Release courtesy of Ashland University's Sports Information Department
Ashland, Ohio -- At no time during this offseason did a realtor come to Kates Gymnasium and stick a sign in the ground proclaiming that the AU men's basketball team was on the market.
Never once did the Eagles go up for sale on eBay. There was no swap and shop on campus and no bill of sale was ever filed in the Ashland County Courthouse.
All of that being said, the 2011-12 men's basketball team has a new owner. He doesn't figure to be a silent partner either. The deed to this team belongs to 6-6, 240-pound junior forward Evan Yates (Cincinnati, Ohio/Walnut Hills). Good luck trying to wrest that away from him.
"He's now a junior," explained third year head coach John Ellenwood, whose Eagles open the season on Monday, Nov. 14 at Lock Haven. "Of all the guys on the team, he's been on the team the longest. He has to take ownership of where this program is going. He understands that. He's still young and we need to help foster his leadership skills. He's going in the right direction. He knows he has to be more of a vocal leader."
Yates was part of the starting lineup the past two years, but he wasn't acknowledged as Ashland's leader. That title belonged to forward-center Kale Richardson, a four-year starter and one of the GLIAC's leading scorers and rebounders.
Richardson, and much of the roster the last two years, was on campus when Ellenwood arrived. The past two years have been spent trying to mix and match players and philosophies. Last year's team finished 13-13, 7-12 in Great Lakes Intercollegiate Athletic Conference play. Many of the key players on that team were brought into the program by Ellenwood, but the team on the floor still was Richardson's. He averaged team highs of 14.8 ppg., and 7.0 rpg. At the most crucial moments, the Eagles looked to him to make plays. They tried to look to him off the floor as well.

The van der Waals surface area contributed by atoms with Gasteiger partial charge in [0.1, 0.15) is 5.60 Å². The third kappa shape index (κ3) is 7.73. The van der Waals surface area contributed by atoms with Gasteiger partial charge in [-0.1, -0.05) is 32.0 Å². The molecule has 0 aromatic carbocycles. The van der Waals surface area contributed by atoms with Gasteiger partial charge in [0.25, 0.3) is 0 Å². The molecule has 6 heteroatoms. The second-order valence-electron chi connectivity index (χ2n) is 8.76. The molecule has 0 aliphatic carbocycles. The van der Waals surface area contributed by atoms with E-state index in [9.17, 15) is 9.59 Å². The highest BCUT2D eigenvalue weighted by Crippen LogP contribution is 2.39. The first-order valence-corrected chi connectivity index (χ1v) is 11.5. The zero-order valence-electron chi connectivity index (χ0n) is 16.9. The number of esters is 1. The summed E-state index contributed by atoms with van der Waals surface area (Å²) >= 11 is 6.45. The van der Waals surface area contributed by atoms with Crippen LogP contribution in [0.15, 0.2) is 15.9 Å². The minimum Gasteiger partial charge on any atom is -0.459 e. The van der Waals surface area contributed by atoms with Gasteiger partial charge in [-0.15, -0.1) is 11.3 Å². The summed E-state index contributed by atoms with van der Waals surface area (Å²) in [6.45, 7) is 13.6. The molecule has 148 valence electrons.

As for Yates, he was mostly concerned about just getting on the floor.
"I definitely didn't," replied Yates when asked if he tried to be a leader as a freshman and sophomore. "I was confident I would play, but we had Kale and a couple of older guys. Me, being an undersized big man, I thought it would be hard to get minutes. I got my chance and capitalized on it."
Yates was Ellenwood's first recruit at Ashland. As a freshman, he played in 27 games, starting 14, and averaged 9.0 ppg., 4.7 rpg., and shot 60 percent (87-of-145) from the field. Last year, Yates started all 26 games and averaged 13.9 ppg. and 7.0 rpg. He led the GLIAC in field goal percentage (60.7 percent/133-of-219). Yates was a second team All-GLIAC South Division pick. Those numbers started to cement his status as a player who could be counted on night in and night out. Yet numbers alone don't make a team leader.